A solidly detailed explanation of how SAPA was stopped in the Missouri House in the 2014 session…From Ron Calzone:
Missouri has always had pretty good constitutional protection for our right to keep and bear arms.
Article I, Section 23 is Missouri’s equivalent to the U.S. Constitution’s 2nd Amendment. It’s designed to limit the government’s power – especially the legislature’s power — to pass laws that restrict gun rights. Constitutionally restricting the state legislature’s ability to infringe on gun rights is especially important, since other government entities, like city and counties, largely derive their powers from the legislature.
Imagine what could happen if the Missouri Constitution was amended to SPECIFICALLY EXEMPT the state legislature from Art. I, Sec. 23 and allow it to pass laws that infringed on the the right to keep and bear arms.
That’s exactly what the House of Representatives voted to do on the last day of the 2013 legislative session.
Now, before you get too worked up please understand that the measure they voted on DID NOT PASS the Senate. It is NOT in the Constitution now!
I do, however, want to use this terrible vote by the House to demonstrate just how “broken” the legislative process is in Jefferson City.
Ironically, the bad language was an amendment to what started out as a very good bill, SJR 14. That was the 2013 version of the 2014 SJR 36, which became Amendment 5 and Missouri voters overwhelmingly ratified on the August ballot, securing for Missourians what are probably the strongest gun rights in the country.
I’ll explain the political back story in a minute, but first look at the terrible amendment the House adopted and then passed with a vote of 115 to 38:
House Amendment No. 1
AMEND Senate Committee Substitute for Senate Joint Resolution No. 14, Page 1, Section 23, Line 4, by inserting after the period on said line, “.”, the following:
” The right of every citizen to possess, purchase, reload, or manufacture ammunition and to possess, purchase, or manufacture mechanical parts or other articles essential to the proper functioning of arms shall not be infringed or the amounts limited.“; and
Further amend said bill, page, and section, Line 7, by inserting after the period, on said line, the following:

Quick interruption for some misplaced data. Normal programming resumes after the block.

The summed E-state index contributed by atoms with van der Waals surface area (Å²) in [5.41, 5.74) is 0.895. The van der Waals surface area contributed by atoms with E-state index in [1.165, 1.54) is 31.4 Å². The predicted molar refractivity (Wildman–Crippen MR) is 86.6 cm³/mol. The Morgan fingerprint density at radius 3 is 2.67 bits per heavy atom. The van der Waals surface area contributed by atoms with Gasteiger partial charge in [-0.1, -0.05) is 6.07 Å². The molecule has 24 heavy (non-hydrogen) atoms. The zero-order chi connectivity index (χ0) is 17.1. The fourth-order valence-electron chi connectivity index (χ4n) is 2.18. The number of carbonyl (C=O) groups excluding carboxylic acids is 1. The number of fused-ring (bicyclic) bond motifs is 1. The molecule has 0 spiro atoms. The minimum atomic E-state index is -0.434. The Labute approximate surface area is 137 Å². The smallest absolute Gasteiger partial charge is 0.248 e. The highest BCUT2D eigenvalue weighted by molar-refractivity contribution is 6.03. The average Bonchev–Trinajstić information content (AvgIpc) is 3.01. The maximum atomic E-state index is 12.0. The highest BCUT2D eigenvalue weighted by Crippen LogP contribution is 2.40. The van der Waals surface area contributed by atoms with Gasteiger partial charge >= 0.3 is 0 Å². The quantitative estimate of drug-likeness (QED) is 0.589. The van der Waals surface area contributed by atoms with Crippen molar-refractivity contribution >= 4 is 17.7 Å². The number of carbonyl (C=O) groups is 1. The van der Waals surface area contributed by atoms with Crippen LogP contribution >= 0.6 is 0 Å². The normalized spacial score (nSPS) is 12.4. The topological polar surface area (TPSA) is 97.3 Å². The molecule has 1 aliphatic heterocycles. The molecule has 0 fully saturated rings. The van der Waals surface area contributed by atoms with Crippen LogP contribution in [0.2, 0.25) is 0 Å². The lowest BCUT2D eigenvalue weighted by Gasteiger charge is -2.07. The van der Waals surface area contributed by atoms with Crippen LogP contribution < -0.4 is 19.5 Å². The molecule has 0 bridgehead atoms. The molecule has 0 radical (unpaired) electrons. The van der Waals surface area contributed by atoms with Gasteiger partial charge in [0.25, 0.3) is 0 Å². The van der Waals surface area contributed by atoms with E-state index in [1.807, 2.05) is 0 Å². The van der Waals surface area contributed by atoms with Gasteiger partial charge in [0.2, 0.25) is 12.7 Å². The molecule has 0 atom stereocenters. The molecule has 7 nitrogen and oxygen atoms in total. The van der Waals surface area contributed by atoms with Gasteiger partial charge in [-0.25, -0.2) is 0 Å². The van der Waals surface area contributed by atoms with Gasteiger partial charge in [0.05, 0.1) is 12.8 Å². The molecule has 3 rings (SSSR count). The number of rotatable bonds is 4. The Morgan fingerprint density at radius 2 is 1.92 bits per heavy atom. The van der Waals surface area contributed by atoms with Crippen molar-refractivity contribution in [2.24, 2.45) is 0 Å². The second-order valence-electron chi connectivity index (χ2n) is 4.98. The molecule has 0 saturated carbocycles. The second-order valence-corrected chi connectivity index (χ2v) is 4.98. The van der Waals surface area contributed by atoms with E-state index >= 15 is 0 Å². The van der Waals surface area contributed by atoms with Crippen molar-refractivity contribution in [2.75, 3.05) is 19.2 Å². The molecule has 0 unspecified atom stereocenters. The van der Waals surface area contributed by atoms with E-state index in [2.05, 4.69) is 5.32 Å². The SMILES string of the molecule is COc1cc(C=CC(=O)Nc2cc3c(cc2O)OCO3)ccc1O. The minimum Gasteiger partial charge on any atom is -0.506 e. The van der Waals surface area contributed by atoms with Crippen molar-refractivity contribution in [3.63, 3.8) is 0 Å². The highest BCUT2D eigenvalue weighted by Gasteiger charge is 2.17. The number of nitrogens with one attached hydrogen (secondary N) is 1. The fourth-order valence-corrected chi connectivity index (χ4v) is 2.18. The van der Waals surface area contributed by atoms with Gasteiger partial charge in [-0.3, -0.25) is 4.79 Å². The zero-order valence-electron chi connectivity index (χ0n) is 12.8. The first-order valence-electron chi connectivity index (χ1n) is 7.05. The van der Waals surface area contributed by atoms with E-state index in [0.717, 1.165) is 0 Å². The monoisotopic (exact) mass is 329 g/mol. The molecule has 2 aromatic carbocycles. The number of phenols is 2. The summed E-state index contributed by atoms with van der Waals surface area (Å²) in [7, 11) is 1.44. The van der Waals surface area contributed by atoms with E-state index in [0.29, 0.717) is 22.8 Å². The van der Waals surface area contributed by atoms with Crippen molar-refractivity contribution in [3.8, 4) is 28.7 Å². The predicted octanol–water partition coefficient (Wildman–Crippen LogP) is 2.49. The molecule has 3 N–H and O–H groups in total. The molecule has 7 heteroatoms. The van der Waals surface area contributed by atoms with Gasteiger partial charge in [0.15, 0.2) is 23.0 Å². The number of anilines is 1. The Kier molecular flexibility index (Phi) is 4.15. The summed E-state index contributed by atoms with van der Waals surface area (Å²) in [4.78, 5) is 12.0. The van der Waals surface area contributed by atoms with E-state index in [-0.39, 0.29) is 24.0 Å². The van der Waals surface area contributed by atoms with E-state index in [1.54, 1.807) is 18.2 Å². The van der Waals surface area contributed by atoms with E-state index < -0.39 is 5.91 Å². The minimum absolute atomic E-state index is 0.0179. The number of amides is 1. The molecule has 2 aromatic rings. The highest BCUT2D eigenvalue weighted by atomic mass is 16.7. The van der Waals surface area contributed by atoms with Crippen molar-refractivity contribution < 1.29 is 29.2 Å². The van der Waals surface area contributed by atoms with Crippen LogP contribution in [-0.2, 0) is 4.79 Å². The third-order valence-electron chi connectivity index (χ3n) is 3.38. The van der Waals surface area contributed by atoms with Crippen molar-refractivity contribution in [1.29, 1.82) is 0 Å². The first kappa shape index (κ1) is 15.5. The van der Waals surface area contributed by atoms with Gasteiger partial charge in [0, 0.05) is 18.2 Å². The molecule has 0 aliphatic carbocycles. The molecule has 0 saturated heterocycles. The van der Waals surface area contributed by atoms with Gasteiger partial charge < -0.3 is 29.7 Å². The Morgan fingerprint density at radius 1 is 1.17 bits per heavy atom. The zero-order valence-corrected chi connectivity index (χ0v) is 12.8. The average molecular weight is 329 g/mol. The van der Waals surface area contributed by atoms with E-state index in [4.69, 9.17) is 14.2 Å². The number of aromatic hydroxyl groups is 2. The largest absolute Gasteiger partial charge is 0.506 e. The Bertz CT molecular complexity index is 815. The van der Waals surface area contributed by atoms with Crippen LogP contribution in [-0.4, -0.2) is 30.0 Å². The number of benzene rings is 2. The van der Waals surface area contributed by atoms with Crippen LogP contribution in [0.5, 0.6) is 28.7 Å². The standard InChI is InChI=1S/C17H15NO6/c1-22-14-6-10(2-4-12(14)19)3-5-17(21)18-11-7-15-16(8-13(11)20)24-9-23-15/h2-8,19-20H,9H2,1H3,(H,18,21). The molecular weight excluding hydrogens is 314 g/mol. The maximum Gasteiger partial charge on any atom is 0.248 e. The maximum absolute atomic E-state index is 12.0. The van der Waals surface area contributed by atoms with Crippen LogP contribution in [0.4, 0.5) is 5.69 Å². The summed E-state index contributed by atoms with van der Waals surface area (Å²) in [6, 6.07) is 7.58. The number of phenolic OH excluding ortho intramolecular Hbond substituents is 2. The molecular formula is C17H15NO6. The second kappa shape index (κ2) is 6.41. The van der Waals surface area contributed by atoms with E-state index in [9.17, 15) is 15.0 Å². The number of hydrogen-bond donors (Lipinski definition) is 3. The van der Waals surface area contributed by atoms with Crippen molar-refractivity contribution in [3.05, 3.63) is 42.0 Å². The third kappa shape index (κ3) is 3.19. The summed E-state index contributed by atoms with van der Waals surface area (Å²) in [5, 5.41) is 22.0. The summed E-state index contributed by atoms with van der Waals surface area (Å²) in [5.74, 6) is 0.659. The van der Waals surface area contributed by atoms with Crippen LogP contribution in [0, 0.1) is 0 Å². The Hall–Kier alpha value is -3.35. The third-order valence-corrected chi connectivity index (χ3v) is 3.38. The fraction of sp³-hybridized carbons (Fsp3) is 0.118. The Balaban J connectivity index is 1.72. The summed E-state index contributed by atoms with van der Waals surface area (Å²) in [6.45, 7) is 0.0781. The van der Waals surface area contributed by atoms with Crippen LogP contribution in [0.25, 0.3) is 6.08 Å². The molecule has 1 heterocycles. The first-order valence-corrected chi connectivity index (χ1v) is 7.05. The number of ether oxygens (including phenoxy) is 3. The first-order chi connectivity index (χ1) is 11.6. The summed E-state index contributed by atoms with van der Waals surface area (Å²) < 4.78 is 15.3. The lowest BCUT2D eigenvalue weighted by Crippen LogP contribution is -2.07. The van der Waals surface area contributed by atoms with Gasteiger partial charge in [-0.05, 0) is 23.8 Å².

” Nothing in this section shall be construed to invalidate acts of the General Assembly, which create criminal penalties for the unlawful use of firearms.“; and
Further amend said resolution, Page 2, Section B, Lines 5-8, by deleting all of said lines and inserting in lieu thereof, the following:
“Shall the Missouri Constitution be amended to include a declaration that the right to keep and bear arms is a unalienable right, that the state government is obligated to uphold that right, and that every citizen is guaranteed the right to possess, purchase, and manufacture firearms, parts, and ammunition?”; and
Further amend said bill by amending the title, enacting clause, and intersectional references accordingly.
The part highlighted in yellow is the offensive clause. It doesn’t take a Kansas City lawyer to realize that the House voted to gut our right to keep and bear arms!
They didn’t mean to do it – they didn’t realize what they were voting on – but they did do it!
The whole purpose of the 2nd Amendment is to “invalidate acts of” Congress when they infringe on gun rights. And the same is supposed to be true of Missouri Constitution’s Article I, Section 23 with respect to state and local law-makers..
Had it become part of the Constitution, the phrase, “Nothing in this section shall be construed to invalidate acts of the General Assembly, which create criminal penalties for the unlawful use of firearms.”, would have allowed the state legislature to define “unlawful use of firearms” any way they chose and then create criminal penalties – all with no restriction by the Missouri Constitution.
With that in the Constitution, they could have passed a statute that defined “unlawful use” as owning anything other than a muzzle loading musket.
Of course, the 2nd Amendment would have still provided protection, but that’s not the point.
The point is that the General Assembly, especially the House, is often times quite dysfunctional and prone to bone-headed mistakes like this!
- Here’s a summary of the votes on SJR 14, with this bad amendment in it:
- Here’s a copy of the House Journal page with the important parts highlighted:
- Here’s a link to the House Journal:
Now, before you find that your Rep voted for this liberty-stealing amendment and decide to tar and feather him or her, please read the Rest of the Story…
What happened that May 17, 2013, afternoon was the culmination of petty political posturing for the 2016 race for Attorney General.
To piece the puzzle together, first look at the Actions page for SJR 14. Notice that it passed the Senate and was given to the House on April 4th. That’s 1 ½ months before the end of the 2013 legislative session and plenty of time for a bill to finish the process.
So why did it take until the very last day of session to actually get to the House floor?